It’s a tight race for Enumclaw’s only local primary election, and by certification time next week, it could be a photo finish.
Vying for the Enumclaw School District Board Director No. 4 position is incumbent Lori Metschan and challengers Ben Stouffer and Tonya Pettit.
Stouffer was the clear leader when initial election results were posted Aug. 1, garnering more than 47% of the 4,044 votes counted.
Pettit came in ahead of Metschan, but only just – she received a little more than 26% of the remaining votes, and Metschan 25%. Only 47 votes separated the two.
Come Aug. 4, the last election update before this edition’s print deadline, Pettit’s lead shrunk to only 35 votes.
Forty-nine people wrote in candidates.
“I wish the turnout was higher for the election for sure,” Metschan said in an email interview. “It was my pleasure to serve the district in this capacity for the past two years and I wish the winner of the election all the best in their service to the district.”
Stouffer and Pettit did not immediately respond to requests for comment by print deadline.
By the last election update, roughly 28% of the school district’s 21,461 registered voters’ ballots has been counted — about 6,000 people.
If these results hold steady, Stouffer and Pettit will be facing off in the November general election.
Also running on the general election ballot will be ESD Board President Tyson Gamblin, who is being challenged by Vivian Tillman-Cadematori for District 3, and Scott Mason and Jimmy Stewart for District No. 1 (Director Jennifer Kent is not running for re-election).
Early results of the Aug. 1 primary elections indicated the King County voters the Veterans, Seniors and Human Services Levy was passing.
Initial results came in with 69.5% of voters approving the measure; by Aug. 4, support had grown to about 71.6%.
If that support hold by the Aug. 15 certification, Proposition 1 will renew the six-year property tax levy for collection beginning in 2024 at $0.10 per $1,000 of assessed valuation; the 2024 levy amount will be the base for calculating annual increases by 3.5% in 2025-2029.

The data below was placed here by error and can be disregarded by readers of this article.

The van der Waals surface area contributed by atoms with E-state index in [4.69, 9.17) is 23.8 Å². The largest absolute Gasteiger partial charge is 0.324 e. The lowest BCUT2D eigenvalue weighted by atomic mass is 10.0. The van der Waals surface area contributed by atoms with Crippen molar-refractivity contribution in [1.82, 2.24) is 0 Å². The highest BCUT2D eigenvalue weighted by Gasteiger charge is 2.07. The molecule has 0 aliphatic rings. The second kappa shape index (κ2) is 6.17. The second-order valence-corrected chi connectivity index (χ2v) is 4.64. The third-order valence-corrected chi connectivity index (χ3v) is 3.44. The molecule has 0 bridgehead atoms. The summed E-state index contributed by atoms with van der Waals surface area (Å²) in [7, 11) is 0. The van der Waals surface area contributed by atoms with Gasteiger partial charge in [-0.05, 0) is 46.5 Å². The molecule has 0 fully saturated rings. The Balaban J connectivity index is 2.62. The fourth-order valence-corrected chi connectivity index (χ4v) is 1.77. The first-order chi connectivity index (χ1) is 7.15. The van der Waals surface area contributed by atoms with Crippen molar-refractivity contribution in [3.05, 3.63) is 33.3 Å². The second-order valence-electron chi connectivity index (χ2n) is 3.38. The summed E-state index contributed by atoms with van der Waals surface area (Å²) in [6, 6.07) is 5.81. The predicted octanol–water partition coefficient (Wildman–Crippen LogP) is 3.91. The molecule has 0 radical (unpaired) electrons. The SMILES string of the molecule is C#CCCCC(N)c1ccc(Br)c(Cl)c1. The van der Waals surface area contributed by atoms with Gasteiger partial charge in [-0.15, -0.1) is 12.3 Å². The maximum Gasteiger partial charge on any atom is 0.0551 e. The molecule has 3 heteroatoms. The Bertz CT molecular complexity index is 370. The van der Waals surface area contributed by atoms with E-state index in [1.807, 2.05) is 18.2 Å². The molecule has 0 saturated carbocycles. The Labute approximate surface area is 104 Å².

According to the county, the levy would fund capital facilities and services for veterans, service members, and their families; seniors and caregivers; and communities susceptible to reduced health, housing, financial, or social stability outcomes.
The levy has funded a wide range of programs that connect veterans, military service members and their families, as well as individuals and families in need with affordable housing, employment, behavioral health treatment, and other services since 2006. In 2017, voters approved the Veterans, Seniors and Human Services Levy, adding funding for services to King County seniors and their families. The current levy expires in December 2023.
According to the county, since 2018, the levy has:
• Served more than 27,000 veterans, service members and their families with fewer eligibility barriers than many federal programs
• Contributed to a 40% reduction in veteran homelessness
• Helped more than 260 veterans, service members, and family members access more than 15,000 mental health counseling sessions
• Built 234 units of affordable housing for veterans and their families
• Funded 39 senior centers across the county
• Served more than 100,000 seniors through expanded senior programming
• Launched DVHopeline, a countywide, 24-hour multi-lingual and multimodal domestic violence hotline, that received 16,000 calls or texts and referred nearly 7,000 of those callers to additional support
• Funded mobile advocacy services for more than 1,200 survivors of gender-based violence
• Helped build more than 1,000 units of affordable housing and 198 new shelter beds